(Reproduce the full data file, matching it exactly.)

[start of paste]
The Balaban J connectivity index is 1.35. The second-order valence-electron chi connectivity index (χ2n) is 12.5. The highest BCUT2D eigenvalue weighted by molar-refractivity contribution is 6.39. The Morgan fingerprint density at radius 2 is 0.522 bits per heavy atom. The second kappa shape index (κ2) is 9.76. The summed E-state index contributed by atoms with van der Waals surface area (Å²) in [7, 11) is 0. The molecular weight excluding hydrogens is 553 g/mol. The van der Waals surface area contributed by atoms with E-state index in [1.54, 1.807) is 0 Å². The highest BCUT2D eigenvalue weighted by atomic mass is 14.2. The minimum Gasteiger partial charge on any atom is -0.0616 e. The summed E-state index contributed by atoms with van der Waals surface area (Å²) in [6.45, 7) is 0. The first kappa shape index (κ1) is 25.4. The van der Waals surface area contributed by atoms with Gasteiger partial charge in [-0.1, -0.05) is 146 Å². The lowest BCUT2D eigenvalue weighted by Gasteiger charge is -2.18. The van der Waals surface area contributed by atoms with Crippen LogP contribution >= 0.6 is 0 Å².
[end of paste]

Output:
The Balaban J connectivity index is 1.35. The second-order valence-electron chi connectivity index (χ2n) is 12.5. The highest BCUT2D eigenvalue weighted by molar-refractivity contribution is 6.39. The Morgan fingerprint density at radius 2 is 0.522 bits per heavy atom. The second kappa shape index (κ2) is 9.76. The summed E-state index contributed by atoms with van der Waals surface area (Å²) in [7, 11) is 0. The molecular weight excluding hydrogens is 553 g/mol. The van der Waals surface area contributed by atoms with E-state index in [1.54, 1.807) is 0 Å². The highest BCUT2D eigenvalue weighted by atomic mass is 14.2. The minimum Gasteiger partial charge on any atom is -0.0616 e. The summed E-state index contributed by atoms with van der Waals surface area (Å²) in [6.45, 7) is 0. The first kappa shape index (κ1) is 25.4. The van der Waals surface area contributed by atoms with Gasteiger partial charge in [-0.1, -0.05) is 146 Å². The lowest BCUT2D eigenvalue weighted by Gasteiger charge is -2.18. The van der Waals surface area contributed by atoms with Crippen LogP contribution >= 0.6 is 0 Å².